Mapping Papua on the web
Inside Indonesia’s last review of web-based resources for Papua in 2001 inspired the creation of the World Wide Web Virtual Library for Papua (see www.papuaweb.org/vl). The virtual library hosted by Papuaweb.org is an annotated list of web-links related to Papua. Since 2001 there has been a tremendous increase in the volume of coverage of Papua on the web and those of us involved in the virtual library do our best to keep up. As well as a lot of Papua-specific sites, some general sites are worth investigating for their Papua content. Social networking in and on Papua is also a growing trend. This article is meant as a guide through these resources. The hotlinks show the reader how to navigate through the web to find Papua-related sites, using the virtual library for Papua as a starting point.
There is a range of websites which privilege Papua-related content and are run by individuals and groups who consider themselves to be key stakeholders in Papua. Prominent websites in this category include local media (www.papuaweb.org/vl/www/01.html) as well as the local administrations of Papua and West Papua and their elected officials (www.papua.go.id and www.ijbprov.go.id). Some Indonesian national government agencies with branch offices in these provinces also have dedicated Papua websites. Government institutions are responsible for a variety of services to communities in Papua. They are typically well-funded and their web-presence is an important mechanism by which they promote public accountability and build popular legitimacy (www.papuaweb.org/vl/www/02.html). The state universities of Papua and West Papua have a similar public mandate and as educational institutions might be expected to be at the cutting edge of web innovation in the region. Yet their web presence (and that of more than a dozen private counterparts) is marginal. It is only through research collaborations like Papuaweb.org that Papua’s higher education institutions achieve significant web exposure (www.papuaweb.org/vl/www/08.html).
Several Papuan civil society organisations (CSOs) are represented on the web, but most of them struggle to build or maintain a web presence due to funding and other capacity constraints. Major religious groups in Papua have virtually no direct web-presence (www.papuaweb.org/vl/www/07.html) although the website of the Catholic Office of Justice and Peace serves has a bi-lingual information clearing-house for ecumenical and inter-faith campaigns in Papua (www.hampapua.org). FOKER, a secular Forum for Papuan non-government organisations (NGOs) helps create a web-profile for its members (www.fokerlsmpapua.org), but many smaller and regional NGOs are not in the Forum (see www.papuaweb.org/vl/www/05.html). Individuals and NGOs working inside Indonesia or abroad to promote Papuan rights and self-determination are also represented on the web (www.papuaweb.org/vl/www/06.html). Assorted other sites represent tourism operators, the primitive art market, and the interests of individuals or groups who have visited or worked in Papua (www.papuaweb.org/vl/www/03.html).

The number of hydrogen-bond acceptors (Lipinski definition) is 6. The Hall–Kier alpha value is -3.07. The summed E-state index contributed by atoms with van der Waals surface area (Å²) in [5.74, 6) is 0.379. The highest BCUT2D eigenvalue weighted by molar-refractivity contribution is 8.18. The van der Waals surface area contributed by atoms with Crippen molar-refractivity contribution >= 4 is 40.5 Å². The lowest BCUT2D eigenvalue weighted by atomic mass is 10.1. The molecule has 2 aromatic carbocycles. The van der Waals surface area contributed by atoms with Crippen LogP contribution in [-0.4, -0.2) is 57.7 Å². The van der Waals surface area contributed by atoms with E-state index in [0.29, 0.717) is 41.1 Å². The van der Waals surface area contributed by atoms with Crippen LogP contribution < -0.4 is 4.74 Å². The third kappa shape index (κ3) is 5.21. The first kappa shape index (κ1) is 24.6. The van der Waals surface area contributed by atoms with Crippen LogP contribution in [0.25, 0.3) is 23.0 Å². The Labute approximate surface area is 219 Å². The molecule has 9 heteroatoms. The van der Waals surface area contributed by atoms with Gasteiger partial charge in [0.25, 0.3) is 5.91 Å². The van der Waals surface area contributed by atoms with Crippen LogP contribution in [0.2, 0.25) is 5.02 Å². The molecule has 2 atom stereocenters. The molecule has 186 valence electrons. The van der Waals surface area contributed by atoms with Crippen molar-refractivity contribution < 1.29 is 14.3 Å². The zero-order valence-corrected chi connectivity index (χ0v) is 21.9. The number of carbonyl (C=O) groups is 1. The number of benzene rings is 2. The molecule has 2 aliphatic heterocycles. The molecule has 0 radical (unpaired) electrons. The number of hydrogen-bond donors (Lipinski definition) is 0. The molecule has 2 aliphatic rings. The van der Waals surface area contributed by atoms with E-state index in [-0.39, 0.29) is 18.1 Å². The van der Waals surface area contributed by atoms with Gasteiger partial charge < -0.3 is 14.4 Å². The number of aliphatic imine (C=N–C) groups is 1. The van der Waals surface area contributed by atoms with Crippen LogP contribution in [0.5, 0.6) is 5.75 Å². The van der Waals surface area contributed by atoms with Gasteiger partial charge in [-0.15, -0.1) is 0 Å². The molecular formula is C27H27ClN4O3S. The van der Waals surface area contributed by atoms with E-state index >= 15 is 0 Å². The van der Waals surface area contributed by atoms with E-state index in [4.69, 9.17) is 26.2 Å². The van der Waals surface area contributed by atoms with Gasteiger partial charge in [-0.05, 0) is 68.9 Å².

A second important category of relevant sites is non-Papua specific websites with Papua content. These are frequently hosted by institutional actors, including Indonesian national government departments as well as bilateral or multilateral donors and agencies. Included in this category are international advisory groups (such as the International Crisis Group) and other international NGOs who today rely on a significant web presence to disseminate and promote their work. While some multilateral donors are influential enough to implement programs in Indonesian Papua with few administrative obstacles, most bilateral agencies and international NGOs are obliged to provide a clear rationale and justification for their work there. Many international aid initiatives in Papua for this reason are framed as part of broader national or international programs of action. This approach has helped foreign project partners to deal with the vagaries and political sensitivities of work in Papua and been crucial to the success of recent bilateral and international NGO programs (www.papuaweb.org/vl/www/02.html).